The medication is also often prescribed for high-dose heroin addictions in combination with methadone. Methadone may be prescribed until you can taper down to a low enough dose, and your doctor may then switch you to Suboxone when appropriate.
Suboxone is only used to treat opioid addictions. It does not have an impact on the detox experience caused by the cessation of the use of any other drugs. However, naloxone (the opioid antagonist combined with buprenorphine to make Suboxone) may be prescribed on its own for the treatment of acute alcoholism.
Though it is possible to get a prescription for Suboxone from a primary care provider who has been certified to dispense the medication, it is recommended that you find a drug rehab program that offers Suboxone as a part of a well-rounded addiction treatment program.
In some cases, an outpatient treatment program that includes the use of Suboxone can be a smart choice. It includes all the treatment recommended for co-occurring mental health or medical disorders, accountability through drug tests, access to therapeutic intervention, and long-term care and support. Suboxone-based detox can help prepare for a strong foundation in recovery.
Inpatient drug rehabs that offer Suboxone are effective as well. Round-the-clock supervision provides care which prevents relapse and offers the support you need to do the work necessary to grow and heal.
No program that expects to “fix” an addiction problem by prescribing Suboxone alone is going to be a practical long-term choice for opioid detox or addiction recovery.
There are many programs that will include the option of medicated detox for their clients when it is appropriate for the individual case. If any drug rehab program advises that taking any medication will be all you need to break free from opioid addiction, avoid that program.
In its “Principles of Effective Treatment,” the National Institute on Drug Abuse (NIDA) recommends that medications like Suboxone be implemented with comprehensive behavioral therapy as part of a complete treatment program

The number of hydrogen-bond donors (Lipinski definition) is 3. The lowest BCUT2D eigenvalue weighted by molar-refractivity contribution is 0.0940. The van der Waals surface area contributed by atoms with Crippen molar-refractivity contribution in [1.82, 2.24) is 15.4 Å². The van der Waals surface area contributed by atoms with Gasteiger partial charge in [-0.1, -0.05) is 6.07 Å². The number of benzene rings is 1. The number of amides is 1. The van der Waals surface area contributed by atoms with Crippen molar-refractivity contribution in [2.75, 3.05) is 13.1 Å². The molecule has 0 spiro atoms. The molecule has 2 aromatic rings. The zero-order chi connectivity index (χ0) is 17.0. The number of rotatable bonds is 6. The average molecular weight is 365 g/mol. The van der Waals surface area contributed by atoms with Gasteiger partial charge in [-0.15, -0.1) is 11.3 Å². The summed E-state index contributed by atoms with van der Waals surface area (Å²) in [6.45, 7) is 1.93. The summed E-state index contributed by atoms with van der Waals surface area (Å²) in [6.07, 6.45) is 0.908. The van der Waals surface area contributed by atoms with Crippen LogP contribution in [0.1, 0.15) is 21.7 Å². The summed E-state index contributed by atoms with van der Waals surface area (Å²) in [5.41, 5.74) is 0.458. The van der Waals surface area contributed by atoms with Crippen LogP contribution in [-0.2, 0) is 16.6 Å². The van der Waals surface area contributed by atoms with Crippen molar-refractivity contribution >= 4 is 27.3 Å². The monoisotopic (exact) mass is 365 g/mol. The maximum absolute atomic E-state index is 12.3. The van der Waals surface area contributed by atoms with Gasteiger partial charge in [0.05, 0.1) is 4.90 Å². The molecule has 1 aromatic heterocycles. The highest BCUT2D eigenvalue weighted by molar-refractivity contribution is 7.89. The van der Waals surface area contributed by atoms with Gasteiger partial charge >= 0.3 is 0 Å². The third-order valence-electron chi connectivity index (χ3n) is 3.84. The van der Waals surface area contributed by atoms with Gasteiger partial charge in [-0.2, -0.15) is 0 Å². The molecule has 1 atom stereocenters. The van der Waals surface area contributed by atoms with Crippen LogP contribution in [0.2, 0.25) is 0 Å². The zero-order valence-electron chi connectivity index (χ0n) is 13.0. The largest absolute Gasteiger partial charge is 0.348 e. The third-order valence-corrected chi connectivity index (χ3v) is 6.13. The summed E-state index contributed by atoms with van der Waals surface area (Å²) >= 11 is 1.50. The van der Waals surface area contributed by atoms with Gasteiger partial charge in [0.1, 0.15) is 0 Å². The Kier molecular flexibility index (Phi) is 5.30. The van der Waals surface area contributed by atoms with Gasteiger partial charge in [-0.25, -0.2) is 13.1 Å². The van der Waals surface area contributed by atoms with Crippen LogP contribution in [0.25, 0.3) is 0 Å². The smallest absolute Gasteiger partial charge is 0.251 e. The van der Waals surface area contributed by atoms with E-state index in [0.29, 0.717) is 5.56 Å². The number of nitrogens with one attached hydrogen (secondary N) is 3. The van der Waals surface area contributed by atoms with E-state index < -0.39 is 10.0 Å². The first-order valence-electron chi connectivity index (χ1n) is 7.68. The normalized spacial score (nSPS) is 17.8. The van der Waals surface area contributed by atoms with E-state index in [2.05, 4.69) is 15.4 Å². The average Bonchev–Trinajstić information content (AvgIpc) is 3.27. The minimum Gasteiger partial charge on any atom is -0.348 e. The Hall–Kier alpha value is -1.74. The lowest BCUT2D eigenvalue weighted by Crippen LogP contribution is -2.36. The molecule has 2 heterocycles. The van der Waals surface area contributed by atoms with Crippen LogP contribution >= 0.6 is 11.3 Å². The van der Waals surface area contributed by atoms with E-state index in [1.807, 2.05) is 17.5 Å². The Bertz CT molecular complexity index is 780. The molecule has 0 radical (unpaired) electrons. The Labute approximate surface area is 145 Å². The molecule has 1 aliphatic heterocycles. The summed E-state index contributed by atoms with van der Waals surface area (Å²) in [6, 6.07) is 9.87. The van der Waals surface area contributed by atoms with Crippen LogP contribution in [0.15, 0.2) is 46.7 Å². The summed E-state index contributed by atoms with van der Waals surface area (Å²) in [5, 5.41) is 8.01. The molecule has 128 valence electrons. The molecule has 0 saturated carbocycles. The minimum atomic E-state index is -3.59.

A Suboxone treatment center should be able to provide you with everything you need to transition from active addiction to active recovery safely and effectively. This includes the tools you need to create a new life for yourself in sobriety.
Find a program that offers:
Alcohol and Drug Abuse Institute Library at the University of Washington. (n.d.). Buprenorphine (Suboxone and Subutex). Retrieved from http://lib.adai.washington.edu/dbtw-wpd/exec/dbtwpub.dll?BU=http%3A//lib.adai.washington.edu/ebpsearch.htm&TN=EBP&QY=Find+AccessNo=19&RF=Full+Display&DF=Full+Display&NP=3&RL=1&DL=0&XC=/dbtw-wpd/exec/dbtwpub.dll&AC=QBE_QUERY&CS=0
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National Institute on Drug Abuse. (n.d.). Principles of Effective Treatment. Retrieved from https://www.drugabuse.gov/publications/principles-drug-addiction-treatment-research-based-guide-third-edition/principles-effective-treatment
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Sittambalam, C. D., Vij, R., & Ferguson, R. P. (2014). Buprenorphine Outpatient Outcomes Project: Can Suboxone be a viable outpatient option for heroin addiction? Journal of Community Hospital Internal Medicine Perspectives,4(2), 22902. doi:10.3402/jchimp.v4.22902 from